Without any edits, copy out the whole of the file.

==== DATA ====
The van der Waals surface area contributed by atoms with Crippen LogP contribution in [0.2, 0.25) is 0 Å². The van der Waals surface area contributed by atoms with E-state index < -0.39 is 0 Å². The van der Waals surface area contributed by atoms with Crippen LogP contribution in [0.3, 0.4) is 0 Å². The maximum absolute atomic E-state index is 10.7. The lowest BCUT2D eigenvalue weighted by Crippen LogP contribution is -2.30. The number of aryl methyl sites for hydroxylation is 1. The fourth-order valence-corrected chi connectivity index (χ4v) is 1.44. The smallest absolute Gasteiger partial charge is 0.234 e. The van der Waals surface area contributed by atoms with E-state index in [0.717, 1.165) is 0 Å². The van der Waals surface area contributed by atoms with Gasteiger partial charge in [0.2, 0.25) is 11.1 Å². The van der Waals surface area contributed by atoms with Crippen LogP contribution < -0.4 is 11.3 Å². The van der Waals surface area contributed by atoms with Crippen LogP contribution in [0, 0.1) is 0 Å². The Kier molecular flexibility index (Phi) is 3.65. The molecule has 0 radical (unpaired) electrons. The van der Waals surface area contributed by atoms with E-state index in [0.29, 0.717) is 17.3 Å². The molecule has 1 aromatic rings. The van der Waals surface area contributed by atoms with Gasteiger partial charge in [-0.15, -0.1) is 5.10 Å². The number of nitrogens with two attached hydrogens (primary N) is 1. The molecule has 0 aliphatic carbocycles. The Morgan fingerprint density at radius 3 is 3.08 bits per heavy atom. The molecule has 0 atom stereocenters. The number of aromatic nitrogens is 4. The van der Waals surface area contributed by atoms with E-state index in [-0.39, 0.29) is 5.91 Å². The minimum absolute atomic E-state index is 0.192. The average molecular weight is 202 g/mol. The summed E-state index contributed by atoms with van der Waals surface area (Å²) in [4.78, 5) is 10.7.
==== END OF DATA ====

The van der Waals surface area contributed by atoms with Crippen LogP contribution in [0.2, 0.25) is 0 Å². The van der Waals surface area contributed by atoms with E-state index < -0.39 is 0 Å². The van der Waals surface area contributed by atoms with Crippen LogP contribution in [0.3, 0.4) is 0 Å². The maximum absolute atomic E-state index is 10.7. The lowest BCUT2D eigenvalue weighted by Crippen LogP contribution is -2.30. The number of aryl methyl sites for hydroxylation is 1. The fourth-order valence-corrected chi connectivity index (χ4v) is 1.44. The smallest absolute Gasteiger partial charge is 0.234 e. The van der Waals surface area contributed by atoms with E-state index in [0.717, 1.165) is 0 Å². The van der Waals surface area contributed by atoms with Gasteiger partial charge in [0.2, 0.25) is 11.1 Å². The van der Waals surface area contributed by atoms with Crippen LogP contribution < -0.4 is 11.3 Å². The van der Waals surface area contributed by atoms with Crippen LogP contribution in [0, 0.1) is 0 Å². The Kier molecular flexibility index (Phi) is 3.65. The molecule has 0 radical (unpaired) electrons. The van der Waals surface area contributed by atoms with E-state index in [0.29, 0.717) is 17.3 Å². The molecule has 1 aromatic rings. The van der Waals surface area contributed by atoms with Gasteiger partial charge in [-0.15, -0.1) is 5.10 Å². The number of nitrogens with two attached hydrogens (primary N) is 1. The molecule has 0 aliphatic carbocycles. The Morgan fingerprint density at radius 3 is 3.08 bits per heavy atom. The molecule has 0 atom stereocenters. The number of aromatic nitrogens is 4. The van der Waals surface area contributed by atoms with E-state index in [-0.39, 0.29) is 5.91 Å². The minimum absolute atomic E-state index is 0.192. The average molecular weight is 202 g/mol. The summed E-state index contributed by atoms with van der Waals surface area (Å²) in [4.78, 5) is 10.7.